At the Palms Surgery we are now promoting home BP readings as a means of assessing suitability for treatment or the need to change doses of medications if the diagnosis is established. High blood pressure (hypertension) is a common problem, and there is overwhelming evidence to support the benefit of reducing high blood pressure in reducing your risk of stroke, heart disease and death.
Most BP machines that go around your upper arm are accurate enough to measure BP. The British and Irish Hypertension society have produced a list of accredited machines and you can find it here and if purchasing a new machine we recommend that you get one from this list.
Traditionally, blood pressure measurement has been done at the surgery, but recently electronic home blood pressure (BP) recording machines have become widely available and with COVID curtailing services we are now asking people to take home readings if possible. Home readings have the following benefits:
- A greater number of recordings gives a more accurate average ‘true’ blood pressure, to determine if treatment is required or needs adjusting.
- The patient can more empowered and informed about their healthcare.
- Most peoples blood pressure is bit higher in the doctor’s office than when patient is at home. Taking your BP measurement at home removes the element of ‘white coat hypertension’ that affects some people more than others.
Are there any disadvantages? There may be:
- The evidence we use to determine the thresholds for defining high blood pressure is traditionally based on doctors’ office measurements—the evidence for home readings may yet change.
- There is a risk of over-medicalising the issue and causing some people too much anxiety about their blood pressure. Everyone’s blood pressure varies naturally during the day. We would ask that you take some readings when asked by your doctor but try and avoid taking it too frequently as can cause some worry.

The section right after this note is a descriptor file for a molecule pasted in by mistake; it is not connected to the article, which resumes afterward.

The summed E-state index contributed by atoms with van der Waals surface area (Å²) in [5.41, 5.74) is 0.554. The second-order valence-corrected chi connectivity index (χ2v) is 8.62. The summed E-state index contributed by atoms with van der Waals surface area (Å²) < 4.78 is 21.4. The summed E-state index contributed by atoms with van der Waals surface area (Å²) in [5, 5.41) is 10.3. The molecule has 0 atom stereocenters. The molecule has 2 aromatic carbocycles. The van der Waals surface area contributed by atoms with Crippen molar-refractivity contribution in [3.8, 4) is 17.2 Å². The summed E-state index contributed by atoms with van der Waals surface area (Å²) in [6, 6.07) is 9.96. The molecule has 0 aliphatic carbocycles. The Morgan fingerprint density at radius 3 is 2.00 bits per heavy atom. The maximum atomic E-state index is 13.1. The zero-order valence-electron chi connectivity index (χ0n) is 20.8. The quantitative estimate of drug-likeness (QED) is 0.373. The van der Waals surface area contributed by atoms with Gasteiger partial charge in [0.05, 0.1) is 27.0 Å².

Some people don’t want to or are unable to perform home blood pressure readings—that’s fine, this is purely optional.
What to do
- Obtain a validated machine as advised above.
- You can record your readings on the charts below. The Excel spreadsheet will calculate your average blood pressure for you.
- Please bring a copy of one or other record to your consultation or ensure that they are sent to the surgery via email prior to the review by the GP.
How do I take my blood pressure?
Please follow the instructions with the machine. Note the instructions regarding cuff size (you may need to buy a large cuff), positioning (seated, legs uncrossed, back and arm supported) and getting used to the machine with several measurements before recording them.
Ambulatory Blood Pressure Monitoring (ABPM)
If your results are abnormal and persistently elevated we can offer to do an ABPM. The nurse can fit you with a special new BP machine which you wear for 24 hours, then return the next day. It checks your BP every 30 mins, and we can download the data from it to calculate your average blood pressure. It may be that this is more accurate than home readings over a week, although will require you to attend the surgery on consecutive days.
Speak to your GP if you wish to arrange an ABPM. It is free for medical card holders but there is a charge of e40 for private patients.
Other than medication, what else can I do to help my blood pressure?
This depends on the level of blood pressure and other risk factors for heart disease and stroke such as whether you smoke, have raise cholesterol, diabetes or a worrying family history. We will discuss these during your consultation before we agree on the best course of action for you.
Lifestyle measures that have been shown to reduce blood pressure include:
- Regular exercise
- Not drinking alcohol excessively
- Reducing caffeine intake
- Reducing salt intake
- Stopping smoking
What do I do now?
Record your BP readings on our downloadable form or on the Excel Worksheet provided. The Excel worksheet will automatically calculate your average BP. If you use the downloadable form we would ask you to calculate the average BP and submit this reading to us to save us time.
Send the results to us in the surgery.
You can either email the average BP reading and a copy of the form to firstname.lastname@example.org or complete the BP diary contact form below and this will be sent to the surgery. Please contact the surgery to ensure the doctor has received the results and also to arrange follow up and review if required.